If he loves twice without losing it,

His hearing and vision will become more acute.

If three times, all diseases may disappear.

If four times, he will have peace of mind.

If five times, his heart and blood circulation

will be revitalized.

If six times, his loins will become strong.

If seven times, his buttocks and thighs

may become more powerful.

If eight times, his skin may become smooth.

If nine times, he will become immortal.

(?The Secrets of the Jade Chamber? quoted from Chang, 1977:44)

16. Today, teachers of Taiji and Qigong are more modest in their claims and tend to use the words ?halting? or ?arresting? the process of old age instead of ?reversing it.? Nevertheless, in some cases, I have seen people drop ten years by strengthening their Qi.

17. See Breslow, pages 282-83, 299.

18. The Taiji Classics tell us to ?Walk like a cat.?


Arieh Lev Breslow is a thirty-year certified practitioner of Taijiquan. He has taught Taiji and Qigong in Wellness Centers and Taiji gatherings throughout Europe, Israel and the United States. Recently he wrote ?The Tai Chi Falls Prevention Manual for Seniors and the Physically Challenged? and produced video that demonstrates the Manual?s exercises. The Manual and video comprise a complete program designed with the goal of improving the walking ability for those with balance problems. The Manual includes leg strengthening and Taiji balance exercises along with warm-ups and self-massage techniques.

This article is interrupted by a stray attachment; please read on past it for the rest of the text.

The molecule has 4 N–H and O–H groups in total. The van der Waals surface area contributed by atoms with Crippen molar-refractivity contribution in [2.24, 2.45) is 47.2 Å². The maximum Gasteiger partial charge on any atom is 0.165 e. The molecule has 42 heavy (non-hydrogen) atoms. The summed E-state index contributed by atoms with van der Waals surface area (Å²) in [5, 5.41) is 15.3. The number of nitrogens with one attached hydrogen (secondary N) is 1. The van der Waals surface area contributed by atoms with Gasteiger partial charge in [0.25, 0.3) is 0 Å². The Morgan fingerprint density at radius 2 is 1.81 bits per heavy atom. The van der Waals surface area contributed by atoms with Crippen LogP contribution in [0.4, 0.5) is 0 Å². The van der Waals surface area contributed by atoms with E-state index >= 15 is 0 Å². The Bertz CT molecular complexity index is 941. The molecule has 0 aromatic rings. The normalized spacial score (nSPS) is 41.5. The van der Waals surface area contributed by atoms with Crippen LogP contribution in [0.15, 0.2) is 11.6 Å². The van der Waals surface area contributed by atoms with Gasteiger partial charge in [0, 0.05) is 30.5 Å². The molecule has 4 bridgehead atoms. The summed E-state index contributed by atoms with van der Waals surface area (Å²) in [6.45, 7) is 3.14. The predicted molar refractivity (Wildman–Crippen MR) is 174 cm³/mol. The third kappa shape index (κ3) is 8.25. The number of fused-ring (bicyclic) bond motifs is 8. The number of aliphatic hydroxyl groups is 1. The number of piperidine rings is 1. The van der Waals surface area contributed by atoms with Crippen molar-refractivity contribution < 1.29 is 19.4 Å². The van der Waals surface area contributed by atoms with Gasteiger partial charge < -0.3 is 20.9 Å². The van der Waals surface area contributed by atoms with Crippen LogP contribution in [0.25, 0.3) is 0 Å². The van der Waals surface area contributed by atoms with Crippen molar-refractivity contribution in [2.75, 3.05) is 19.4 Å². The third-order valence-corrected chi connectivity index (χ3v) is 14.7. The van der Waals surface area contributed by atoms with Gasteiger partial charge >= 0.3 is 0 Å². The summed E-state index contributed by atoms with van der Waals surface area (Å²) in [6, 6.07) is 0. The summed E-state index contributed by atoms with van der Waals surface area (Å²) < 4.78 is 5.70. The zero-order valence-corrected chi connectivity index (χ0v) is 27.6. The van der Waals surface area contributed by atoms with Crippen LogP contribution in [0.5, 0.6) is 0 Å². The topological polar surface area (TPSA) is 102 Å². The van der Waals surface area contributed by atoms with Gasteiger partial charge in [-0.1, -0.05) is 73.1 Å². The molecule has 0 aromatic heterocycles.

Arieh has also written extensively in the field of Taiji and Qigong. ?Beyond The Closed Door: Chinese Culture and the Creation of T?ai Chi Ch?uan? was his first book. It has been acclaimed for its erudition and accessibility to the general public and is considered one of the best sources for the origins and history of Taiji. His second book, ?When Less is More: Using the Mind to Exercise the Body,? teaches meditation, Qigong and visualization exercises for health from both a theoretical and practical perspective. Accompanying ?When Less is More? is a video that demonstrates the Qigong exercises found in the book. He has also written numerous articles on Taiji including ?Tai Chi: The Cosmic Mobile,? and ?The Importance of Yielding in Push Hands? which appeared in the T?ai Chi Journal and ?Immortality in Chinese Thought and its Influence on Taijiquan and Qigong,? which appeared in The Journal of Asian Martial Arts. Recently an article on his work with Taiji and older adults appeared in Tai Chi Chuan, The Journal of the Tai Chi Union for Great Britain.

His first novel, ?On the Wings of a Dragon,? has just been published and is a whodunit based on his extensive knowledge of Chinese immortality and martial arts. A new book of essays will be published soon called, ?In the Garden of my Teachers.?

Arieh is married to Anne who also teaches Taiji and Qigong along with dance. They have three daughters and live near Jerusalem, Israel.

Arieh can be reached at:

Phone: 972-993-3394 or 052-845-5101